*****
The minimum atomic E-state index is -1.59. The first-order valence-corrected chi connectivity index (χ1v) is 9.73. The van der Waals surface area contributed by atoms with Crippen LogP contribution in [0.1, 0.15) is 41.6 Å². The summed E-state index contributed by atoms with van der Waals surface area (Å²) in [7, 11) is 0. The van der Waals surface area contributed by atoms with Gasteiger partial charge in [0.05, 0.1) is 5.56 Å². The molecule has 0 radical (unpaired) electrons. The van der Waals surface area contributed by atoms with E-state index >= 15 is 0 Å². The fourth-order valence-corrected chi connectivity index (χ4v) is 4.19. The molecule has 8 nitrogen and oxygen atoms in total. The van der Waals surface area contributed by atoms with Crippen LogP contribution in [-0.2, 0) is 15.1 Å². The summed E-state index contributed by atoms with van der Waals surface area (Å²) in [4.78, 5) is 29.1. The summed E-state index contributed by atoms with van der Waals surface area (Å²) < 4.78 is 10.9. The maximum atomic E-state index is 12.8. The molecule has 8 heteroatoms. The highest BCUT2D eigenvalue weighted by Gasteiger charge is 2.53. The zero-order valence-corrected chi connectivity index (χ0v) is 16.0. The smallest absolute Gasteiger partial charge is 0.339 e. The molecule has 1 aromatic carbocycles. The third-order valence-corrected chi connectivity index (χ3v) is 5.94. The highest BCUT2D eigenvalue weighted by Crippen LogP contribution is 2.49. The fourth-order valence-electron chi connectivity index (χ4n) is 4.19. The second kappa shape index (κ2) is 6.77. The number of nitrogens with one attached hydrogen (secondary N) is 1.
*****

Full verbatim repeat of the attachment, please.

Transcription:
The minimum atomic E-state index is -1.59. The first-order valence-corrected chi connectivity index (χ1v) is 9.73. The van der Waals surface area contributed by atoms with Crippen LogP contribution in [0.1, 0.15) is 41.6 Å². The summed E-state index contributed by atoms with van der Waals surface area (Å²) in [7, 11) is 0. The van der Waals surface area contributed by atoms with Gasteiger partial charge in [0.05, 0.1) is 5.56 Å². The molecule has 0 radical (unpaired) electrons. The van der Waals surface area contributed by atoms with E-state index >= 15 is 0 Å². The fourth-order valence-corrected chi connectivity index (χ4v) is 4.19. The molecule has 8 nitrogen and oxygen atoms in total. The van der Waals surface area contributed by atoms with Crippen LogP contribution in [-0.2, 0) is 15.1 Å². The summed E-state index contributed by atoms with van der Waals surface area (Å²) in [4.78, 5) is 29.1. The summed E-state index contributed by atoms with van der Waals surface area (Å²) < 4.78 is 10.9. The maximum atomic E-state index is 12.8. The molecule has 8 heteroatoms. The highest BCUT2D eigenvalue weighted by Gasteiger charge is 2.53. The zero-order valence-corrected chi connectivity index (χ0v) is 16.0. The smallest absolute Gasteiger partial charge is 0.339 e. The molecule has 1 aromatic carbocycles. The third-order valence-corrected chi connectivity index (χ3v) is 5.94. The highest BCUT2D eigenvalue weighted by Crippen LogP contribution is 2.49. The fourth-order valence-electron chi connectivity index (χ4n) is 4.19. The second kappa shape index (κ2) is 6.77. The number of nitrogens with one attached hydrogen (secondary N) is 1.